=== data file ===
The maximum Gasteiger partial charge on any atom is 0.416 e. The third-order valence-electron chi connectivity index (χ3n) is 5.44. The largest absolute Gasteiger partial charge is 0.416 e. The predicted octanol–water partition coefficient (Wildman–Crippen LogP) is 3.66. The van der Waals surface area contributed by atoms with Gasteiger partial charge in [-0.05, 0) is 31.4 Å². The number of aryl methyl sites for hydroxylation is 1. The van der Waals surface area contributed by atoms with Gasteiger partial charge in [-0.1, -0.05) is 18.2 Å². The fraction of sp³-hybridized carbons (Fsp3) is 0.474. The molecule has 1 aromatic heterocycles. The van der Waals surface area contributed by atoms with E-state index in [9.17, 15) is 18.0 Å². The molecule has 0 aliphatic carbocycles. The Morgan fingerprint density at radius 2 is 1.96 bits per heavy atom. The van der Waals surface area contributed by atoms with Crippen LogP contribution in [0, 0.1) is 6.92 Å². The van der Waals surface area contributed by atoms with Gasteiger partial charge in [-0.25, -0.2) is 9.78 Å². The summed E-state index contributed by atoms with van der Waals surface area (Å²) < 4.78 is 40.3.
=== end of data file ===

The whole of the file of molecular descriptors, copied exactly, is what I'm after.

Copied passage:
The maximum Gasteiger partial charge on any atom is 0.416 e. The third-order valence-electron chi connectivity index (χ3n) is 5.44. The largest absolute Gasteiger partial charge is 0.416 e. The predicted octanol–water partition coefficient (Wildman–Crippen LogP) is 3.66. The van der Waals surface area contributed by atoms with Gasteiger partial charge in [-0.05, 0) is 31.4 Å². The number of aryl methyl sites for hydroxylation is 1. The van der Waals surface area contributed by atoms with Gasteiger partial charge in [-0.1, -0.05) is 18.2 Å². The fraction of sp³-hybridized carbons (Fsp3) is 0.474. The molecule has 1 aromatic heterocycles. The van der Waals surface area contributed by atoms with E-state index in [9.17, 15) is 18.0 Å². The molecule has 0 aliphatic carbocycles. The Morgan fingerprint density at radius 2 is 1.96 bits per heavy atom. The van der Waals surface area contributed by atoms with Crippen LogP contribution in [0, 0.1) is 6.92 Å². The van der Waals surface area contributed by atoms with Gasteiger partial charge in [-0.25, -0.2) is 9.78 Å². The summed E-state index contributed by atoms with van der Waals surface area (Å²) < 4.78 is 40.3.